Roeg and Bertolucci were among the first directors to use explicit eroticism to bring psychological depth to their films – a sensibility cast in a new light by #MeToo
Ryan Gilbey- The Guardian
The coincidence of two great film-makers dying in the space of three days would be striking enough. But Nicolas Roeg, the British cinematographer turned director who died on Friday aged 90, and Bernardo Bertolucci, whose death at the age of 77 was announced on Monday, had more in common than the time of their passing. Their reputations were forged at the forefront of a new kind of transgressive cinema in the 1960s and 70s, in which explicit depictions of sex and desire were a driving dramatic force, rather than X-rated window dressing. Sex in these films isn’t gratuitous titillation but a way of expressing character, motivation and meaning. Remove the beast with two backs from Roeg’s extraordinary early work – including Don’t Look Now, The Man Who Fell to Earth and Bad Timing – and it would be akin to tearing out entire pages from the scripts of more conventional movies. Expunge the sex scenes from Bertolucci’s Last Tango in Paris and one is left with a short film about flat-hunting.
“Words have the tiniest importance,” Roeg said in 2011. “One moment of truth in a film can be seen instantly … All the subtleties in a poem, all the things you put in the rhythm of words, can be destroyed in one look.” The proof is on screen. There is no way to make rational sense of the merging of identities and the erosion of sexual boundaries between a gangster (James Fox) and a pop star (Mick Jagger) in Performance, except through the penetrating closeups and cuts with which their relationship is shaped by Roeg and co-director Donald Cammell. The clawing, rapacious passion between a widower (Marlon Brando) and a young stranger (Maria Schneider) in Last Tango in Paris, or an opera singer (Jill Clayburgh) and the junkie son (Matthew Barry) for whom she harbours incestuous desires in La Luna, resides in the unfettered physicality that was possible in the newly exploratory climate these film-makers helped to create.
The advances made and taboos busted by Roeg, Bertolucci and contemporaries such as Walerian Borowczyk and Nagisa Oshima set out a cinematic landscape we now take for granted when we watch the work of Catherine Breillat, Claire Denis, Pedro Almodóvar or Lars von Trier. Both men had served their apprenticeships at the feet of other great directors. Roeg began as a teaboy and worked his way up (second unit on Lawrence of Arabia, director of photography on Fahrenheit 451 and Far from the Madding Crowd); Bertolucci was an assistant director on Pasolini’s 1961 debut Accattone (which he notoriously said was “like being present at the birth of cinema”).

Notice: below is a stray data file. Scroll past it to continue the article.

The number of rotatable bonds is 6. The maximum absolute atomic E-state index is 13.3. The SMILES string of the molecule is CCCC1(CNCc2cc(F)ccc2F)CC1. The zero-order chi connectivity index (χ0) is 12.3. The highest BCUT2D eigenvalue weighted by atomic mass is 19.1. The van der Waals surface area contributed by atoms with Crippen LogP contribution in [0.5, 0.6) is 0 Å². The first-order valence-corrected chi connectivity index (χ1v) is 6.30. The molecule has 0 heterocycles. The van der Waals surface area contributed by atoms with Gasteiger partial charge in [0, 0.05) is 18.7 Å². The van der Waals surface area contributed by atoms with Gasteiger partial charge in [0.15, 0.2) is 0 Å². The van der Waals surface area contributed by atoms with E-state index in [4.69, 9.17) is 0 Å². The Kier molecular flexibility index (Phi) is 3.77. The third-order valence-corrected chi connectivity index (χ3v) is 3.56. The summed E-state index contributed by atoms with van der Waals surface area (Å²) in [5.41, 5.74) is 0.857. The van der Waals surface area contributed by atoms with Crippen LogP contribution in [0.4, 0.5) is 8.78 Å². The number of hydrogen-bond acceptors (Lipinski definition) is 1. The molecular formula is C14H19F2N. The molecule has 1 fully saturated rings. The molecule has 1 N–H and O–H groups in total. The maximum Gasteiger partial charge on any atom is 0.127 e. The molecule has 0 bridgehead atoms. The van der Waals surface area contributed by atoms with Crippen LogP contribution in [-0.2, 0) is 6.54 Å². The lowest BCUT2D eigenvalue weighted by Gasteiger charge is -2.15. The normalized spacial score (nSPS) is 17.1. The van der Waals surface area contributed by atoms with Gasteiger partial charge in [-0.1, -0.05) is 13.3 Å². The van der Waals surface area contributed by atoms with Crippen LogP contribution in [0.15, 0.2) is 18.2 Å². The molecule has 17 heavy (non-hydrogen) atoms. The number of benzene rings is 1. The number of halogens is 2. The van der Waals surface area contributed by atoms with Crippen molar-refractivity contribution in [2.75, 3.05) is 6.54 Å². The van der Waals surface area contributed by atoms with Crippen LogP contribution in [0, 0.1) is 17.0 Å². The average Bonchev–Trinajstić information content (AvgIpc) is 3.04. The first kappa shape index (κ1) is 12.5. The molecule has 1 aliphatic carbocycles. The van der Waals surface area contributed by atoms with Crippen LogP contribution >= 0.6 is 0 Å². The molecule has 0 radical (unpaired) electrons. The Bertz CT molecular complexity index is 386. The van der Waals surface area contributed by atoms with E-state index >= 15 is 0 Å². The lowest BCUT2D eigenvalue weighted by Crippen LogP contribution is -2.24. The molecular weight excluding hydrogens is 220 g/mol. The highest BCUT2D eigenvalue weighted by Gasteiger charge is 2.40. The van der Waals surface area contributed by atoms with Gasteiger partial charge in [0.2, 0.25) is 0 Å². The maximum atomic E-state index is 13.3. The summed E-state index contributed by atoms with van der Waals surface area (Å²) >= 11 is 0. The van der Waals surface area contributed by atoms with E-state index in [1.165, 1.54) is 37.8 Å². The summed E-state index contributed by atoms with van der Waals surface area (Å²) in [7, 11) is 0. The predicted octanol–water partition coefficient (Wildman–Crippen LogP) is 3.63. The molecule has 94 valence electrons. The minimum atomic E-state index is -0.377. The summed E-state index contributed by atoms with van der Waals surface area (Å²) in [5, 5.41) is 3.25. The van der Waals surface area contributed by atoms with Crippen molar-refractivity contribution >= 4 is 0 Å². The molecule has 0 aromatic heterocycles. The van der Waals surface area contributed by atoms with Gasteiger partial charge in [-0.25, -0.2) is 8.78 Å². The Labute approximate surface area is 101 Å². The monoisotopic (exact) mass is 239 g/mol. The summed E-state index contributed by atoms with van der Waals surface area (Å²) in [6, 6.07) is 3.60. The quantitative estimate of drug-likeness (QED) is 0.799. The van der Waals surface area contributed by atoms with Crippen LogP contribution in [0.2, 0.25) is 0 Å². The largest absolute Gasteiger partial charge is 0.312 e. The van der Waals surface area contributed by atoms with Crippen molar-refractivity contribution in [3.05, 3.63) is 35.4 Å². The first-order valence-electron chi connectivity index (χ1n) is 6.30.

They were in thrall to French cinema. Bertolucci was a passionate devotee of Godard, most obviously seen in his third film, the incendiary Partner (1968), and Roeg an admirer of Alain Resnais, especially Last Year at Marienbad, itself an unexploded bomb of suppressed eroticism with which a connection can be drawn to Bad Timing almost 20 years later.
It’s vital to know the context in which Roeg and Bertolucci’s films were released. Though candid and unflattering sex scenes were already a staple of the American new wave (they are especially important to Bonnie and Clyde) and the European arthouse, that wasn’t the whole story. Soft-core pornography and risque sex comedies were still an acceptable and lucrative part of mainstream cinema programming in Britain. In those pre-multiplex days, at least one auditorium at every local three-screen cinema would be given over to some dubious enterprise with an innuendo-laden title, so that children queuing with their parents to see Pinocchio or The Rescuers would file past posters for Don’t Get Your Knickers in a Twist and Thigh Spy. Martin Scorsese’s Taxi Driver may have been attracting plaudits in 1976 but it was comfortably outgrossed in British cinemas that year by Adventures of a Taxi Driver, a listless comedy featuring a thoroughly depressing sex scene intercut with shots of the meter running in a waiting cab.